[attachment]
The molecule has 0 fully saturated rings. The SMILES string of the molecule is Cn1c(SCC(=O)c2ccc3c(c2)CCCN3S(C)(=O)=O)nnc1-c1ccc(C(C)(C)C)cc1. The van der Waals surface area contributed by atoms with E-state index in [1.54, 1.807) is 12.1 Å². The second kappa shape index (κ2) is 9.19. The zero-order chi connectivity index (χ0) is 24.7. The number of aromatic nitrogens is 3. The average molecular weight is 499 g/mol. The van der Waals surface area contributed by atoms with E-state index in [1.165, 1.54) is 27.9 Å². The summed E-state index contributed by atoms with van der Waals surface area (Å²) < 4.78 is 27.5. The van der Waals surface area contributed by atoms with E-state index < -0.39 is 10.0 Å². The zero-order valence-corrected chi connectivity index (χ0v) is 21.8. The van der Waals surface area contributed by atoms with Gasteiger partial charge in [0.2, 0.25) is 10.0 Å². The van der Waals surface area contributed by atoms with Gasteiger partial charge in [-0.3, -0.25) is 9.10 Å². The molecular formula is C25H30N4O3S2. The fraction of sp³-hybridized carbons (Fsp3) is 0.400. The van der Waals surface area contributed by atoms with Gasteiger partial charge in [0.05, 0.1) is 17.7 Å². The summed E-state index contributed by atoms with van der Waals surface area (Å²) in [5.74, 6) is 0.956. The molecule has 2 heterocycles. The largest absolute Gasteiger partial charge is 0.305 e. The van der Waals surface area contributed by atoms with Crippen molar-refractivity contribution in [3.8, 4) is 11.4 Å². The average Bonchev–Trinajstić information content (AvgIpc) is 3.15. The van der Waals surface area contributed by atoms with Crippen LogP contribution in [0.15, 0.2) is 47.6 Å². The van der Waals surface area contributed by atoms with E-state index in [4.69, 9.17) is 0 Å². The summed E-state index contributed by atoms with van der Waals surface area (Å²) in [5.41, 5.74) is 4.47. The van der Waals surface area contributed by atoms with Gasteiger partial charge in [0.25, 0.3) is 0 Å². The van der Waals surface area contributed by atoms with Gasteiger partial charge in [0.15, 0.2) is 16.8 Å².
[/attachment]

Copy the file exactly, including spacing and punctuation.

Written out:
The molecule has 0 fully saturated rings. The SMILES string of the molecule is Cn1c(SCC(=O)c2ccc3c(c2)CCCN3S(C)(=O)=O)nnc1-c1ccc(C(C)(C)C)cc1. The van der Waals surface area contributed by atoms with E-state index in [1.54, 1.807) is 12.1 Å². The second kappa shape index (κ2) is 9.19. The zero-order chi connectivity index (χ0) is 24.7. The number of aromatic nitrogens is 3. The average molecular weight is 499 g/mol. The van der Waals surface area contributed by atoms with E-state index in [1.165, 1.54) is 27.9 Å². The summed E-state index contributed by atoms with van der Waals surface area (Å²) < 4.78 is 27.5. The van der Waals surface area contributed by atoms with E-state index < -0.39 is 10.0 Å². The zero-order valence-corrected chi connectivity index (χ0v) is 21.8. The van der Waals surface area contributed by atoms with Gasteiger partial charge in [0.2, 0.25) is 10.0 Å². The van der Waals surface area contributed by atoms with Gasteiger partial charge in [-0.3, -0.25) is 9.10 Å². The molecular formula is C25H30N4O3S2. The fraction of sp³-hybridized carbons (Fsp3) is 0.400. The van der Waals surface area contributed by atoms with Gasteiger partial charge in [0.05, 0.1) is 17.7 Å². The summed E-state index contributed by atoms with van der Waals surface area (Å²) in [5.74, 6) is 0.956. The molecule has 2 heterocycles. The largest absolute Gasteiger partial charge is 0.305 e. The van der Waals surface area contributed by atoms with Crippen molar-refractivity contribution in [3.8, 4) is 11.4 Å². The average Bonchev–Trinajstić information content (AvgIpc) is 3.15. The van der Waals surface area contributed by atoms with Crippen LogP contribution in [0.15, 0.2) is 47.6 Å². The van der Waals surface area contributed by atoms with E-state index in [4.69, 9.17) is 0 Å². The summed E-state index contributed by atoms with van der Waals surface area (Å²) in [5.41, 5.74) is 4.47. The van der Waals surface area contributed by atoms with Gasteiger partial charge in [0.25, 0.3) is 0 Å². The van der Waals surface area contributed by atoms with Gasteiger partial charge in [0.15, 0.2) is 16.8 Å².